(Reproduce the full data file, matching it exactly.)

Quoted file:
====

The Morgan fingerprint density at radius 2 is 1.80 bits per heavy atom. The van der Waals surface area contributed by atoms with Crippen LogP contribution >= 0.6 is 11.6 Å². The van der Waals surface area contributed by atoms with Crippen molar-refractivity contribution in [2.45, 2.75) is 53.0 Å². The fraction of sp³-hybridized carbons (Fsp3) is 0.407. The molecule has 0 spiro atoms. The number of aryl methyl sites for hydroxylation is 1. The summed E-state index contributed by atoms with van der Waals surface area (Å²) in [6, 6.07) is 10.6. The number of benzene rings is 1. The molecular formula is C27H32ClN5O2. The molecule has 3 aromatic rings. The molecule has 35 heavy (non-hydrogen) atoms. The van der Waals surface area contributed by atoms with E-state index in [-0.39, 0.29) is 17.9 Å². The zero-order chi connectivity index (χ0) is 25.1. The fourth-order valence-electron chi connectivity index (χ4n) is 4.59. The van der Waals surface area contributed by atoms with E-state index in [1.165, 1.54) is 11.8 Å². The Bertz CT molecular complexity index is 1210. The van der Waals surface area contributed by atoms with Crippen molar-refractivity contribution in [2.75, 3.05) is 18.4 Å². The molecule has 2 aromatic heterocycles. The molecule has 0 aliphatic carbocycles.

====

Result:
The Morgan fingerprint density at radius 2 is 1.80 bits per heavy atom. The van der Waals surface area contributed by atoms with Crippen LogP contribution >= 0.6 is 11.6 Å². The van der Waals surface area contributed by atoms with Crippen molar-refractivity contribution in [2.45, 2.75) is 53.0 Å². The fraction of sp³-hybridized carbons (Fsp3) is 0.407. The molecule has 0 spiro atoms. The number of aryl methyl sites for hydroxylation is 1. The summed E-state index contributed by atoms with van der Waals surface area (Å²) in [6, 6.07) is 10.6. The number of benzene rings is 1. The molecular formula is C27H32ClN5O2. The molecule has 3 aromatic rings. The molecule has 35 heavy (non-hydrogen) atoms. The van der Waals surface area contributed by atoms with E-state index in [-0.39, 0.29) is 17.9 Å². The zero-order chi connectivity index (χ0) is 25.1. The fourth-order valence-electron chi connectivity index (χ4n) is 4.59. The van der Waals surface area contributed by atoms with E-state index in [1.165, 1.54) is 11.8 Å². The Bertz CT molecular complexity index is 1210. The van der Waals surface area contributed by atoms with Crippen molar-refractivity contribution in [2.75, 3.05) is 18.4 Å². The molecule has 2 aromatic heterocycles. The molecule has 0 aliphatic carbocycles.